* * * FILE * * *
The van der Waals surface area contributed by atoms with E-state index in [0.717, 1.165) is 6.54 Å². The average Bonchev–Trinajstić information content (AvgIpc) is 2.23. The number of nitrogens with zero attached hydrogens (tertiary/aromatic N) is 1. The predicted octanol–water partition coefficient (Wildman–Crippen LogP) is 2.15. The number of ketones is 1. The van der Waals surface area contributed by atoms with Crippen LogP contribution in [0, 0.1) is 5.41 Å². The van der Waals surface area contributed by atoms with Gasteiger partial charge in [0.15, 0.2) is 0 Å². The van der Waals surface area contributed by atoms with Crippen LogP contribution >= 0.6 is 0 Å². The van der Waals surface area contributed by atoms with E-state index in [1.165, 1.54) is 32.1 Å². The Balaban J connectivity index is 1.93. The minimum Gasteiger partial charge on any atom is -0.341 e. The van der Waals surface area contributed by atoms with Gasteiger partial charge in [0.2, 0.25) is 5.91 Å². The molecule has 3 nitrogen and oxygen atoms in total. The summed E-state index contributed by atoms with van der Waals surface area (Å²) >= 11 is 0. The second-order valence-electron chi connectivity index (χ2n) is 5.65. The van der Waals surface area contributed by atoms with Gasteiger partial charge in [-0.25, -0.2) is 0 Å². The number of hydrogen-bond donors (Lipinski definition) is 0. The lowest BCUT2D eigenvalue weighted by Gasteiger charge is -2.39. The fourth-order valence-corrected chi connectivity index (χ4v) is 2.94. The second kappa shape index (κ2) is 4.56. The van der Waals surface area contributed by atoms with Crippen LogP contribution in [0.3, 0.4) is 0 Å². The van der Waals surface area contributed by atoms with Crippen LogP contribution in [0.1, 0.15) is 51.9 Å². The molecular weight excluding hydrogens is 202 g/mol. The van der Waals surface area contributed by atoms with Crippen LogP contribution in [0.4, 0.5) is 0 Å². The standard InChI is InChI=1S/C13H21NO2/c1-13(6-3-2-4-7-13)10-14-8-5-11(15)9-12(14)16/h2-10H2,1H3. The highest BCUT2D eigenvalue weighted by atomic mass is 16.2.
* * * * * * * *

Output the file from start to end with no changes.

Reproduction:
The van der Waals surface area contributed by atoms with E-state index in [0.717, 1.165) is 6.54 Å². The average Bonchev–Trinajstić information content (AvgIpc) is 2.23. The number of nitrogens with zero attached hydrogens (tertiary/aromatic N) is 1. The predicted octanol–water partition coefficient (Wildman–Crippen LogP) is 2.15. The number of ketones is 1. The van der Waals surface area contributed by atoms with Crippen LogP contribution in [0, 0.1) is 5.41 Å². The van der Waals surface area contributed by atoms with Gasteiger partial charge in [0.15, 0.2) is 0 Å². The van der Waals surface area contributed by atoms with Crippen LogP contribution >= 0.6 is 0 Å². The van der Waals surface area contributed by atoms with E-state index in [1.165, 1.54) is 32.1 Å². The Balaban J connectivity index is 1.93. The minimum Gasteiger partial charge on any atom is -0.341 e. The van der Waals surface area contributed by atoms with Gasteiger partial charge in [0.2, 0.25) is 5.91 Å². The molecule has 3 nitrogen and oxygen atoms in total. The summed E-state index contributed by atoms with van der Waals surface area (Å²) >= 11 is 0. The second-order valence-electron chi connectivity index (χ2n) is 5.65. The van der Waals surface area contributed by atoms with Gasteiger partial charge in [-0.25, -0.2) is 0 Å². The number of hydrogen-bond donors (Lipinski definition) is 0. The lowest BCUT2D eigenvalue weighted by Gasteiger charge is -2.39. The fourth-order valence-corrected chi connectivity index (χ4v) is 2.94. The second kappa shape index (κ2) is 4.56. The van der Waals surface area contributed by atoms with Crippen LogP contribution in [0.3, 0.4) is 0 Å². The van der Waals surface area contributed by atoms with Crippen LogP contribution in [0.1, 0.15) is 51.9 Å². The molecular weight excluding hydrogens is 202 g/mol. The van der Waals surface area contributed by atoms with Crippen LogP contribution in [0.4, 0.5) is 0 Å². The standard InChI is InChI=1S/C13H21NO2/c1-13(6-3-2-4-7-13)10-14-8-5-11(15)9-12(14)16/h2-10H2,1H3. The highest BCUT2D eigenvalue weighted by atomic mass is 16.2.